Analogy sharpens your message
When Gerald Ford assumed the presidency in the wake of Watergate, he wanted Americans to know they were getting a simple, plain-spoken leader. He said:
“I’m a Ford, not a Lincoln.”
By contrasting himself with a fancy car and an eloquent speaker, he made his point sharper. An analogy like Ford’s can make your message clearer, more interesting and more memorable.
Make your message more memorable.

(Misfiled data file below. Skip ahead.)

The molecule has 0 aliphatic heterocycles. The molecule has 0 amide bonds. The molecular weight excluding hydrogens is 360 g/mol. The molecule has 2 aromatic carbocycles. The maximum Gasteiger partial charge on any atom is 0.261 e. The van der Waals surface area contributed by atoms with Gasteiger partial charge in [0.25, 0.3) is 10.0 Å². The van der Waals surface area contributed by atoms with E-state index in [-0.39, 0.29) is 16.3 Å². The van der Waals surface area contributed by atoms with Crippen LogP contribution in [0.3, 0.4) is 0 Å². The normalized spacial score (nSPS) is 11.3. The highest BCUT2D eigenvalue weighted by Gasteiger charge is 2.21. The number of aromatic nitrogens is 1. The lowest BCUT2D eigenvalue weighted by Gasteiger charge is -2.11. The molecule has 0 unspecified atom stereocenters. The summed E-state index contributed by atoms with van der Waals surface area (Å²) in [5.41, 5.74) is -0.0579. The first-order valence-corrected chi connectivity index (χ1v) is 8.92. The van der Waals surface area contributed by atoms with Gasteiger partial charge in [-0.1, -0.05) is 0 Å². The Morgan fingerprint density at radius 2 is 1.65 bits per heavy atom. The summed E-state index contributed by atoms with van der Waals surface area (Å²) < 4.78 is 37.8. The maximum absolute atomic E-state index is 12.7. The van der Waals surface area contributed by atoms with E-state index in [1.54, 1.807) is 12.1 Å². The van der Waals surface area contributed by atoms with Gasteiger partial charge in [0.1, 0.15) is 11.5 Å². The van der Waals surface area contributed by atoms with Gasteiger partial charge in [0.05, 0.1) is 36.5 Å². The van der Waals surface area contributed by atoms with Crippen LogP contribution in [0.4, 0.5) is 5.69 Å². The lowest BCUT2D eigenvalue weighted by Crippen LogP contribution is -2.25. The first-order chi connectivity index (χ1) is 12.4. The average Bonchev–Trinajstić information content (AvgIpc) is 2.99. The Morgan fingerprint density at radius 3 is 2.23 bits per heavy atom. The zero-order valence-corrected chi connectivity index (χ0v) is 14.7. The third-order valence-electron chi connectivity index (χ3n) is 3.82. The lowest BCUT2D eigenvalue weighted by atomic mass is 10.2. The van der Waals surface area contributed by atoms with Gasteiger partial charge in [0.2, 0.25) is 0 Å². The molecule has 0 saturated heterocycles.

When legendary film critic Pauline Kael reviewed a critically acclaimed movie that she couldn’t stand, she started her review like this:
“Rain Man is Dustin Hoffman humping one note on a piano for two hours and eleven minutes.”
Distinguish your department.
When Joe Gensheimer, then Sprint PCS’s chief legal counsel, wanted to make sure employees knew that his was a different kind of legal department, he said:
“Lawyers are like beavers. They get in the stream of commerce and dam it up.”
Then he went on to explain that his department’s mission was to “remove all roadblocks to an on-time market launch.”
Need to position yourself, your department or your product? Make your point more pointed with analogy.